Plasmodium vivax or Malarial parasite is an intracellular blood parasite of man which causes malaria in human being.
Phylum – Protozoa
Class – Sporozoa
Order – Haemosporidia
Genus – Plasmodium
Species – vivax
Charles Laveran (1880) discovered Plasmodium in the blood of a malarial patient. In the year 1895 Ronald Ross, an Indian army doctor discovered the oocyte of plasmodium in the stomach of the female anopheles mosquito.
The life cycle of plasmodium is completed inside the body of the two hosts such as male and female anopheles mosquito. Hence, the life cycle is digenetic. Man is the primary or definitive host and female anopheles mosquito is the secondary or intermediate host or vector.
Mode of Infection:
When an infected female anopheles mosquito bites a healthy person to suck blood, it injects the sporozoites (infective stage) into the human blood along with its saliva. Sporozoites are inoculated in thousands into the human blood. Asporozoite is microscopic, slender and sickle shaped animalcule.
Its body length is about 14 μ and breadth is 1μ Body is covered by a thin, elastic cuticle which gives a definite shape to its body (Fig. 6(A). 1). In the absence of any locomotory organelles the sporozoites show gliding movement. Two secretory glands are present at the anterior ends which are believed tso help in penetration into the cell.
Life Style (Fig. 6(A).5):
The asexual life cycle in man is called schizogony. It is divided in to 3 phases (a) Pre-erythrocytic schizogony, (b) exo-erythrocytic schizogony, (c) erythro-cytic schizogony. The sporozoite is the infective stage. While sucking blood an infected mosquito injects the sporozoites into the body of man. The sporozoites enter the liver to carry on pre and exo-erthrocytic schizogony.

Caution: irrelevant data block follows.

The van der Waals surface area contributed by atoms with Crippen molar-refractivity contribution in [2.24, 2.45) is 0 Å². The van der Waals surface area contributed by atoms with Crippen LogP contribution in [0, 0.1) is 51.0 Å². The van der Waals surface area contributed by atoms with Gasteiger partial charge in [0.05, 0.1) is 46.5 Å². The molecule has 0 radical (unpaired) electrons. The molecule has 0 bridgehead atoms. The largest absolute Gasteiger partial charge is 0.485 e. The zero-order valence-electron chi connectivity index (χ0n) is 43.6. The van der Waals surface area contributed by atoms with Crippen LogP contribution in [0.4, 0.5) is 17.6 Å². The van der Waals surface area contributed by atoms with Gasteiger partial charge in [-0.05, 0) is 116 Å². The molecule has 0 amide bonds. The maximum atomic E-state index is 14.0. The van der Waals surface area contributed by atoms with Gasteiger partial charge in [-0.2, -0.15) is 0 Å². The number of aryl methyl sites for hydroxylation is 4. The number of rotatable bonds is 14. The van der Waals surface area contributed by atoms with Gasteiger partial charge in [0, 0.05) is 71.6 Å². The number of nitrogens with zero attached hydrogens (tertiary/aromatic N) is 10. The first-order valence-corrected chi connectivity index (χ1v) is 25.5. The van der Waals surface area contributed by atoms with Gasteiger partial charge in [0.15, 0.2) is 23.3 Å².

Through these two cycles large number of merozoites is produced. They enter R.B.C. to carry on erythrocytic schizogony. This erythrocytic cycle is repeated in every 48 hours which coincides with the appearance of the symptoms of malaria. Some of the merozoites produced by erythrocytic cycle never attack fresh R.B.C. They wait for the mosquito to be sucked. They are of two types: male and female gametocytes. They carry on sexual reproduction inside the stomach of mosquito.
The sexual part of the life cycle occurs in the body of mosquito in low temperature. After entering into the stomach of mosquito, the male or microgametocyte produces 4-8 microgametes. This process occurs through exflagellation. The female or macrogametocyte produces only one macrogamete. A microgamete fuses with a macrogamete to form zygote. The zygote gives rise to an elongated ookinete which penetrates through the stomach wall of mosquito. The ookinete then changes into a spherical oocyst. The occyst divides to form sporoblasts. Each sporoblast produces large number of sporozoites. This process is known as sporogony. When the infected mosquito bites a healthy man the sporozoites are injected along with the saliva.
Types of Malaria:
Four species of Plasmodium cause malaria in human beings. Each species has specific incubation period, period of recurrence and harmful effects on the host.
1. Benign Tertian Malaria:
It is also simply called as tertian malaria. As it is caused by P. vivax, it can be called as Vivax malaria. Here the incubation period is 14 days and the recurrence of fever is after every 48 hours i.e. every third day. In this type of malaria, the death rate is low.
The incedence of the disease is worldwide but very common in temperate regions. It is the most common type of malaria in India.